The Louisiana Legislature approved new district lines for the state’s seats in the U.S. House of Representatives. (Image courtesy of Louisiana Legislature)
The White Republican majority in the Louisiana Legislature exerted its influence on political redistricting with maps that maintain their control across a state that has grown increasingly diverse. Lawmakers concluded a special session Friday with the approval of new lines for Louisiana’s seats in Congress, keeping five majority-White districts and one majority-Black.
Updated maps for the state school board, Public Service Commission and the Louisiana House and Senate also kept the same share of minority districts, despite Census data that show Louisiana with a Black population of 33% and 40% of residents who identify as a minority.
To keep district lines where they want them, GOP legislators will likely have at least two more major hurdles to clear: possible vetoes from Gov. John Bel Edwards and lawsuits from civil rights and voter advocacy groups.
“I remain adamant that the maps should reflect the growth of the African American population in our state over the last 10 years, allowing for minority groups to have an opportunity at electing candidates of their own choosing,” Edwards said in a statement after lawmakers adjourned, “and I do have concerns that several of the maps do not fulfill that moral and legal requirement.”
Identical bills from the House and Senate propose new district boundaries for Louisiana’s six seats in the U.S. House of Representatives. Much to the frustration of Democrats, Republicans repeatedly refused to add a second minority district.
Senate President Page Cortez, R-Lafayette, said the Legislature used to pass “twin bills” all the time and so they returned to that practice in this case. He added that the governor was aware lawmakers would OK two maps and didn’t object.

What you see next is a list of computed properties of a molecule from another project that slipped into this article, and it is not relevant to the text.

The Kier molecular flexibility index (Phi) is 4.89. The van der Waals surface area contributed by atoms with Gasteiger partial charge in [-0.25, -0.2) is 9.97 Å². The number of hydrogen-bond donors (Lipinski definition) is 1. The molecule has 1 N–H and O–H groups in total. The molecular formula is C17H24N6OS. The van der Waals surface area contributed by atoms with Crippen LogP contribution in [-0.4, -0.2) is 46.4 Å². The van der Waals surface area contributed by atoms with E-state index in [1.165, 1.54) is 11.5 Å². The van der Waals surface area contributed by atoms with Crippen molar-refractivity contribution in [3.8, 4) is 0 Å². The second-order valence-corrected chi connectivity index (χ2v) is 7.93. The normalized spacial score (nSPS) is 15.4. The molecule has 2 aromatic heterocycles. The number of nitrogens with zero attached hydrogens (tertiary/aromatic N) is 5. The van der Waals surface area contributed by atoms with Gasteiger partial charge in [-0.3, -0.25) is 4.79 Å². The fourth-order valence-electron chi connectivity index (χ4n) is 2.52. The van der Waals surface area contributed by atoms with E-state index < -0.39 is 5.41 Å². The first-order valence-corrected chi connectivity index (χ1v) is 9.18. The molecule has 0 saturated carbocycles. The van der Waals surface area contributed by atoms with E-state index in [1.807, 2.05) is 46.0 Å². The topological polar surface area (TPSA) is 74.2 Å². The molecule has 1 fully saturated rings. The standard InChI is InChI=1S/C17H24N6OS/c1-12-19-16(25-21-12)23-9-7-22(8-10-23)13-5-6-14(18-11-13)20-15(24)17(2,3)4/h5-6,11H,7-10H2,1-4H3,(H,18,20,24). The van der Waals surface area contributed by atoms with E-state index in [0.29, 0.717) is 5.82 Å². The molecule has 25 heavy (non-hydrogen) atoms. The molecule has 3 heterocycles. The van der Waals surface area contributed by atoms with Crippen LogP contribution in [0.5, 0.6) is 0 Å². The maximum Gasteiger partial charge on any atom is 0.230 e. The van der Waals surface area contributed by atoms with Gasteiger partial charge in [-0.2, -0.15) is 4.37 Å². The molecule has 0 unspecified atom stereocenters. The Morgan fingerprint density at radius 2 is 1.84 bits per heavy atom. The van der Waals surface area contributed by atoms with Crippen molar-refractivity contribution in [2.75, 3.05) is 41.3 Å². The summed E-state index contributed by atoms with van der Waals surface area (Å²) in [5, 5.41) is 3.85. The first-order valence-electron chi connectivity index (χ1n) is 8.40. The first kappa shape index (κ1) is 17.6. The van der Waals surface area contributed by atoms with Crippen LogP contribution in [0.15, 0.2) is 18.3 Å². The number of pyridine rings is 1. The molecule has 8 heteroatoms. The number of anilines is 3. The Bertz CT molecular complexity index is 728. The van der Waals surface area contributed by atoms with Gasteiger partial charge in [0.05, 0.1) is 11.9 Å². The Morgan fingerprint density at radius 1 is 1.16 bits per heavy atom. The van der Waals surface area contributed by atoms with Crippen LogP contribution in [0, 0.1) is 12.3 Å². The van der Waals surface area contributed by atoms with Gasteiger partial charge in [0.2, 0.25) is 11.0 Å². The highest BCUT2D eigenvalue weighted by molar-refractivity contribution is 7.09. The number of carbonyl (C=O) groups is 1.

“Both authors wanted credit” for the map, Cortez said.
Sen. Cleo Fields, D-Baton Rouge, authored three versions of congressional district maps that did not advance from committee. Each sought an additional minority seat for Louisiana in Congress.
“The record is clear,” Fields said in an interview. “There was no effort made to create a second minority district. I mean just none whatsoever, and I think that’s very unfortunate.”
The Senate version of the congressional map, sponsored by Sen. Sharon Hewitt, R-Slidell, advanced from the upper chamber with a 26-9 vote and cleared the House, 64-31. Speaker Clay Schexnayder, R-Gonzales, authored the version in the House, which voted 62-27 in favor. The Senate backed the proposal, 27-10.
The House votes are notable because they do not reach the threshold that would be required to override the governor’s possible veto, although some lawmakers were not present for the vote. A veto override requires a two-thirds supermajority in the House and Senate. That means at least 70 votes in the House and 26 in the Senate. Republicans have 27 members in the Senate but are two shy of a supermajority in the House.
Fields said the next step for his colleagues in the Legislative Black Caucus will be to support the governor in upholding any of his vetoes.
“It’s just a question of right and wrong,” Fields said. “Is it right or is it wrong? If I were governor, I certainly would have no hesitation whatsoever in vetoing this map because it’s the right thing to do.”
Hewitt, who chaired the Senate redistricting committee, said she would “100%” push for a veto override if Edwards rejects any of the maps.
Some House Republicans broke from party lines to oppose the congressional maps.
Rep. Gabe Firment, R-Pollock, objected because the final version splits his constituency in Grant Parish between two congressional districts. He said the lawmakers leading the redistricting effort never consulted him on those changes.
“I just feel like this was done in the dark of night,” Firment said on the House floor. “It stinks to high heaven if you ask me.”